By Ed Stozek
For the Herald
Television, the radio and a collection of vinyl records provided an avenue of escape from the relatively uneventful life of living on a farm.
Watching the Beatles and a host of other popular musical acts on The Ed Sullivan Show sparked an interest to see entertainers in my adult years at “live” concert settings.
With a seating capacity for 1,684 patrons, the Western Manitoba Centennial auditorium was an excellent venue for popular entertainers passing through Brandon.
My first visit to the auditorium occurred in 1970 when the newly-opened facility was used to host the freshmen students attending university for that school year. We spent several hours listening to speakers welcoming and informing us of campus-related activities.
One of the first concerts that I attended at the auditorium featured the First Edition with lead singer and bass player Kenny Rogers. The set list included their hits, “Just Dropped In To See What Condition I Was In” and “Ruby, Don't Take Your Love to Town.”
When the band broke up in 1975 Kenny Rogers launched a very successful solo career with over 20 number one hits. “You got to know how to hold them, know when to fold them, know when to walk away and know when to run.”
At another concert, Bruce Cockburn performed as a solo artist. His guitar playing and singing were amazing. For an encore he played one of my favourite songs, “One Day I Walk.”
After the concert it was time to rush to my dorm room and try to figure out the guitar chords. My friends and I later discussed the concert highlights including the lyrics, “One day I walk in flowers, one day I walk on stones, today I walk in hours, one day I shall be home.” That song was later covered by various recording artists including Anne Murray, The Rankins, and K.D. Lang.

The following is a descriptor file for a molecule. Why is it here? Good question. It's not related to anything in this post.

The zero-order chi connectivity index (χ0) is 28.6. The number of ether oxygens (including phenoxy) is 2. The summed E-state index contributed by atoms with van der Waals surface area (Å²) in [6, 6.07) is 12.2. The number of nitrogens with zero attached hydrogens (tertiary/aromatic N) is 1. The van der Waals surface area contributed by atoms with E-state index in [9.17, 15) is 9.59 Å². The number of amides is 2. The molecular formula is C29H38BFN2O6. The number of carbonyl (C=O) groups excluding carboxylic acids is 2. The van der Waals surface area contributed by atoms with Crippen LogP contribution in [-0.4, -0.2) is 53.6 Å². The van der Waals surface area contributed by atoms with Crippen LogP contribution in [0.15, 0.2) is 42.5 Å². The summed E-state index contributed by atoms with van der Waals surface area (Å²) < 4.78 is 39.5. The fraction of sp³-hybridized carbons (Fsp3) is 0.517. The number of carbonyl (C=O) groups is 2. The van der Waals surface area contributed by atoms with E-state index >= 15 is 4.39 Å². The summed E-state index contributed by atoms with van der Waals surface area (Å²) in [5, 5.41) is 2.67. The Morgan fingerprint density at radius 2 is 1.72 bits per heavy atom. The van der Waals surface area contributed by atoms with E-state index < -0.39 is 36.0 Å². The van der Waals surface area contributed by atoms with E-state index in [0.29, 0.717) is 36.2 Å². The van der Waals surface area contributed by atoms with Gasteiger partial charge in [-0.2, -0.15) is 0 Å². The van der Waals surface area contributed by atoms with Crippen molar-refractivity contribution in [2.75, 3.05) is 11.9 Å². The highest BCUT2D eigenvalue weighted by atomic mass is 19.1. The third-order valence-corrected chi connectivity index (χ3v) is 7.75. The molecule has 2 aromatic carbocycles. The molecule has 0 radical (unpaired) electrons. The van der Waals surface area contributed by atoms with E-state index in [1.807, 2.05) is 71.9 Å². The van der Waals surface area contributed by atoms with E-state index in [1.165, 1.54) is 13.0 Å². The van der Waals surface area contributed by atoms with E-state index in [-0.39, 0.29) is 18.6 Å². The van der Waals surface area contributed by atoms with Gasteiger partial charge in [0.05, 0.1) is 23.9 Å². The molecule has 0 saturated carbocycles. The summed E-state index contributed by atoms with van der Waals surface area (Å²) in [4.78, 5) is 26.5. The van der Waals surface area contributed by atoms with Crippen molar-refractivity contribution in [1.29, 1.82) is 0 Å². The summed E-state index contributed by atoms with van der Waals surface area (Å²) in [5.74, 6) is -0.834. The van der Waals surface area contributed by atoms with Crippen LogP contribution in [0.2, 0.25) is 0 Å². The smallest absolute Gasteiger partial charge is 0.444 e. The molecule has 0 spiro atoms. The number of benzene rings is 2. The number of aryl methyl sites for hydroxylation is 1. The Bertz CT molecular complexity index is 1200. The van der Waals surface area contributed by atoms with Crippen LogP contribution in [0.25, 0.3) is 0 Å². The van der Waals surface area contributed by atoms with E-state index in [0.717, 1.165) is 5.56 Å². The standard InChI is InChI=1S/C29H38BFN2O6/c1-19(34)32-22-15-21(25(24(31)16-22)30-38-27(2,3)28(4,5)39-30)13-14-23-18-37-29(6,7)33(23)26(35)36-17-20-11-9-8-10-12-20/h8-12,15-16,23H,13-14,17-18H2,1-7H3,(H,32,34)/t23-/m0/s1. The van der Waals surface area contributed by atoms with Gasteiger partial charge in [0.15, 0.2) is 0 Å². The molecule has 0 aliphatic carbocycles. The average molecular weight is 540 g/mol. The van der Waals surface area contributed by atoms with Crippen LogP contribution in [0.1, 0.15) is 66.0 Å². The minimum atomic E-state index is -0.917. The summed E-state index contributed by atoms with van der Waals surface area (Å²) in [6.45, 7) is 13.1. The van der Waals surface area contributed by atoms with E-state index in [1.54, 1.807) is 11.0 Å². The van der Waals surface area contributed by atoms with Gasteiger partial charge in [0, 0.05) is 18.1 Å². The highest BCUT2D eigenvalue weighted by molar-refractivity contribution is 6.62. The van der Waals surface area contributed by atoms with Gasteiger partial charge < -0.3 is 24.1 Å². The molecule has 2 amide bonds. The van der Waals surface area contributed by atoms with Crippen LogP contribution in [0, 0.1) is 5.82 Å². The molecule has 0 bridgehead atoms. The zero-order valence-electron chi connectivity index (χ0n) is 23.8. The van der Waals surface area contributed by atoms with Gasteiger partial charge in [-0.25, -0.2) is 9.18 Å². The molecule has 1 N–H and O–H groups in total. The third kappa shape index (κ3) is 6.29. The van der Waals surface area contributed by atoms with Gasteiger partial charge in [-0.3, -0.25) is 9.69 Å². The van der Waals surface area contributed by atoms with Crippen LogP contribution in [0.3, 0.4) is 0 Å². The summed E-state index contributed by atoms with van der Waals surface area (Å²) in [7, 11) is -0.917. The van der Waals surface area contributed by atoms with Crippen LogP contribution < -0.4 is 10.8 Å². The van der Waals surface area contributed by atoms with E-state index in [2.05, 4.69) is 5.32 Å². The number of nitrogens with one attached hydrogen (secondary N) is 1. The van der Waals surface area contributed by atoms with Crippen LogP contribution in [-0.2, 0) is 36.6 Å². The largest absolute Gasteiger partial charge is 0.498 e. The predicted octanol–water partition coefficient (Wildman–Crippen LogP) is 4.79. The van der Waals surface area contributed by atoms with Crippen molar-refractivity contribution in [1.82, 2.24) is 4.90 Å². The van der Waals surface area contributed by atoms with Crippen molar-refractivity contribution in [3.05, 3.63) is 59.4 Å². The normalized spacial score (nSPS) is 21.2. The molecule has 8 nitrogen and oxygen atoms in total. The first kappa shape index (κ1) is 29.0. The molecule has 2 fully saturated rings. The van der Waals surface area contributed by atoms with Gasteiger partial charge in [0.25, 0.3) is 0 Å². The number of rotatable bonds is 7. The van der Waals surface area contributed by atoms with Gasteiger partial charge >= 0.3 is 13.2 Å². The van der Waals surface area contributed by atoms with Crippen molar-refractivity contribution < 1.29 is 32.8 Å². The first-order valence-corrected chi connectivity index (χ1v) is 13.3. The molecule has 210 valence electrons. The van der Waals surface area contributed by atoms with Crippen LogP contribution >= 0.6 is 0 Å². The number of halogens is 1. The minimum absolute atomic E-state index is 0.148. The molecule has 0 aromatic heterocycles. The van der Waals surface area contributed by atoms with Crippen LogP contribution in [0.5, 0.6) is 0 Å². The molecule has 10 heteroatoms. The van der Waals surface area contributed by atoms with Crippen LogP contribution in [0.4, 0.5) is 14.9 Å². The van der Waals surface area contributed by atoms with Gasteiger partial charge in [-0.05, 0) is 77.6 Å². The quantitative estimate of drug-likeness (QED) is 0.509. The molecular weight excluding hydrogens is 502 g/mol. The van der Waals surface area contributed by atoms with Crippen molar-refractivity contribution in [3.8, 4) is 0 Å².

Formed in 1968 the rock band, Lighthouse, put on a great show playing their hits “One Fine Morning”, “Sunny Days” and “1849.” One of my classmates and I later used “1849” as part of a presentation for an Education class showing how songs could be utilized to enhance history lessons. “They came for gold in 1849. Sixty-one wagons, two miles long in a line.”
Lighthouse, winners of several Juno awards, included 11 musicians and featured horns and string instruments. Some of the group members were familiar as they had previously appeared as house musicians on Let’s Go, a teen show that I had watched in 1964-65.
Many years later, Janice and I enjoyed attending the Minot State Fair and its great line-up of entertainers.
Two concerts still remain as favourites. Willie Nelson played a one-hour show. The thunderous applause brought him back for a 60-minute encore that included one of my all-time favourite songs, “Always On My Mind.” Along with the band, his sister Bobbi accompanied him on the grand piano. In 1982-83 the song garnered several Grammy Awards including song and album of the year. Throughout the concert my binoculars were focused on Willie’s famous Martin guitar and his unique playing style. He named his guitar after Roy Roger’s horse, Trigger.
Once our sons Warren and Troy got older, they also attended the fair. Along with spending the day doing the usual kid’s activities, we purchased tickets for the Garth Brooks concert. Released in 1990 on the No Fences album, “Friends in Low Places” and “The Thunder Rolls” were his early hits. Brooks put on a great show and as he started singing “There’s a storm movin’ in, he’s headin’ back from somewhere, that he never should have been, and the thunder rolls,” a storm rolled through Minot. Amid the thunder and lightning Brooks finished the set.
Troy recently recalled, “I remember feeling so small and awestruck by the enormity of the event. It seemed big but that was likely because I was so little and the crowds were a new thing to my small-town boy world. I remember an actual thunder storm rolling in as he played ‘Thunder Rolls’.”
Many years later, I have many memories from attending concerts at various venues. They are still “Always On My Mind.”